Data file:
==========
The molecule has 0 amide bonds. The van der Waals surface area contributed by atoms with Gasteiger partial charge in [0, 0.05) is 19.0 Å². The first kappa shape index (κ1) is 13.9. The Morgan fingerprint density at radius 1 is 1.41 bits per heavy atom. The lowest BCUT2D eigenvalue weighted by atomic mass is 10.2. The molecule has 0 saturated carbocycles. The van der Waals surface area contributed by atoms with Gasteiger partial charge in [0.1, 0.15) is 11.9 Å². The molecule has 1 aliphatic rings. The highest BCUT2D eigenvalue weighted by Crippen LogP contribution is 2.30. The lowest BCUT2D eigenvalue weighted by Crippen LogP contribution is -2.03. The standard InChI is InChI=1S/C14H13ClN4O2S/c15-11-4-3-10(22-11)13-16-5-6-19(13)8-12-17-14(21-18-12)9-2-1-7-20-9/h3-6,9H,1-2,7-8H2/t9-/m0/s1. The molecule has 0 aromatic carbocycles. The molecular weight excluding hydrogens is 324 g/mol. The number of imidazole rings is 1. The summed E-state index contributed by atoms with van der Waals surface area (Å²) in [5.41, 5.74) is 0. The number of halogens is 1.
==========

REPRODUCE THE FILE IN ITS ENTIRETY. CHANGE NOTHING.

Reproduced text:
The molecule has 0 amide bonds. The van der Waals surface area contributed by atoms with Gasteiger partial charge in [0, 0.05) is 19.0 Å². The first kappa shape index (κ1) is 13.9. The Morgan fingerprint density at radius 1 is 1.41 bits per heavy atom. The lowest BCUT2D eigenvalue weighted by atomic mass is 10.2. The molecule has 0 saturated carbocycles. The van der Waals surface area contributed by atoms with Gasteiger partial charge in [0.1, 0.15) is 11.9 Å². The molecule has 1 aliphatic rings. The highest BCUT2D eigenvalue weighted by Crippen LogP contribution is 2.30. The lowest BCUT2D eigenvalue weighted by Crippen LogP contribution is -2.03. The standard InChI is InChI=1S/C14H13ClN4O2S/c15-11-4-3-10(22-11)13-16-5-6-19(13)8-12-17-14(21-18-12)9-2-1-7-20-9/h3-6,9H,1-2,7-8H2/t9-/m0/s1. The molecule has 0 aromatic carbocycles. The molecular weight excluding hydrogens is 324 g/mol. The number of imidazole rings is 1. The summed E-state index contributed by atoms with van der Waals surface area (Å²) in [5.41, 5.74) is 0. The number of halogens is 1.